A commemorative stone was unveiled at a ceremony in Widdrington Station on Sunday to mark the 100th anniversary of an act of outstanding bravery during the First World War by James Bulmer Johnson.
The Victoria Cross recipient enlisted with the Northumberland Fusiliers. He became Second Lieutenant in the 2nd Battalion and on October 14, 1918, south west of Wez Macquart, France, he repelled frequent counter-attacks and for six hours, under heavy fire, held back the enemy.
When at length he was ordered to retire, he was the last to leave the advanced position carrying a wounded man. Three times subsequently, Second Lieutenant Johnson returned and brought in badly wounded men under intense enemy machine-gun fire.
The ceremony, organised by Widdrington Station and Stobswood Parish Council and the county council, took place in the new memorial garden on land just outside the Co-op.
As well as the memorial, it has been designed as a place where people can remember loved ones.
Widdrington Station and Stobswood Parish chairman Shelly Willoughby said: “It has been a long-standing passion of mine to have a place of reflection in the village as some elderly residents find it difficult to go to the church at Ulgham on Remembrance Day.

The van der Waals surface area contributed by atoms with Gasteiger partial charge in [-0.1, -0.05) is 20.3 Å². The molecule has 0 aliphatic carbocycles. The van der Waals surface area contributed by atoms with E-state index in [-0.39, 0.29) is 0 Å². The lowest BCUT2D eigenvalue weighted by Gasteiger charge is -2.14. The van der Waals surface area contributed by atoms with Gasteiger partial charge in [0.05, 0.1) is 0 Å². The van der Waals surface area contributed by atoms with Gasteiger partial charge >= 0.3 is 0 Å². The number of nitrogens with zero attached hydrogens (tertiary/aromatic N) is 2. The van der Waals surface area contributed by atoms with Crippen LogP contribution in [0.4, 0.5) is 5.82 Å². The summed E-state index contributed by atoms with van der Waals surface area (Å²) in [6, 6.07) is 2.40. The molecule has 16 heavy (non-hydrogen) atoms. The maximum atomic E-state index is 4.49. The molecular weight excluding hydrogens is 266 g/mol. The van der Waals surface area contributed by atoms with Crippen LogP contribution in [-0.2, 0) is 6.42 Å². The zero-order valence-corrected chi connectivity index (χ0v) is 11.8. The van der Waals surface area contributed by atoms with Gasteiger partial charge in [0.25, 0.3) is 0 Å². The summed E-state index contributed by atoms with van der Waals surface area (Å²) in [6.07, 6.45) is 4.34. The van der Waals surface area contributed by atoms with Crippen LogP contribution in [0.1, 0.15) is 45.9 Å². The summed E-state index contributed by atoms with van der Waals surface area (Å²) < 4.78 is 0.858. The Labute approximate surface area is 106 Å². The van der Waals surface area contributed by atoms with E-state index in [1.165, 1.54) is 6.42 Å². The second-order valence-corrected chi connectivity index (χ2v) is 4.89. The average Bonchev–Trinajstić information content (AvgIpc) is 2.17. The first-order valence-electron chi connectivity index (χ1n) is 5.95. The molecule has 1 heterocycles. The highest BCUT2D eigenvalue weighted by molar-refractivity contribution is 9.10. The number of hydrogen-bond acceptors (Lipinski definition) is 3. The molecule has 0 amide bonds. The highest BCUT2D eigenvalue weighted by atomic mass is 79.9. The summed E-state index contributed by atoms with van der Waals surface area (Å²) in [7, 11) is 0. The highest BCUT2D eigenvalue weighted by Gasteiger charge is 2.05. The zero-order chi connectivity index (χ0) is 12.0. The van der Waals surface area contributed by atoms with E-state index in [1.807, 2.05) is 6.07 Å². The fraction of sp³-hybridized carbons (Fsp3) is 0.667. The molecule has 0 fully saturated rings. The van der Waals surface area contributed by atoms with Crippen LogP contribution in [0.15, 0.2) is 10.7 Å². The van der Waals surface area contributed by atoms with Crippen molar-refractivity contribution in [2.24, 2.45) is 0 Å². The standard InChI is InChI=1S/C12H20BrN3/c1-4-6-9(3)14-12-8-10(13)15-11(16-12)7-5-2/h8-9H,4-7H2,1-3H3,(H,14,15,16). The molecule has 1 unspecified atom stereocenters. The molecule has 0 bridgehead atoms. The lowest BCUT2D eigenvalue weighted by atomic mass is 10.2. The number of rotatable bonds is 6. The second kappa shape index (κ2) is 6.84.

“It’s great that we have been able to transform these two pieces of land to create somewhere fitting for the ceremony to remember the bravery of James Bulmer Johnson.
“I would like to thank all those who supported the project.”
She gave a special mention of George Askew, a former Widdrington Sation and Stobswood councillor who died earlier this year, who “not only supported my initial project of a memorial garden, but spent many hours researching the Victoria Cross recipient”.
According to the order of service, James Bulmer Johnson was born in Stobswood on December 31, 1889. His parents were William and Jane Johnson (nee Bulmer).
He died in 1943 in Plymouth.
Ulgham resident Norris Atthey has contacted the parish council to question the date and place of birth, saying more evidence is required.
Coun Willoughby said the council is adamant that the information is correct as getting a commemorative stone in a particular location needs to be approved by the UK Government.
County councillors Scott Dickinson and David Towns gave the memorial garden financial support and the council’s Armed Forces Champion, Coun Dave Ledger, was also present on Sunday.
Coun Dickinson, who laid a wreath to help mark the occasion, said: “Well done to everyone involved. I was so proud to open the memorial garden and support all those who came together to create it.”
Coun Ledger said: “This is an excellent way to recognise and remember one of our local heroes.
“We owe a debt of gratitude to people who put themselves in the most dangerous situations and who show such bravery as Lieutenant Johnson did.
“I was deeply honoured to unveil this commemorative stone so that local residents can pay their respects and we must never forget those sacrifices given for our freedom.”
This is the third commemorative stone to be laid in Northumberland for soldiers who were awarded the Victoria Cross.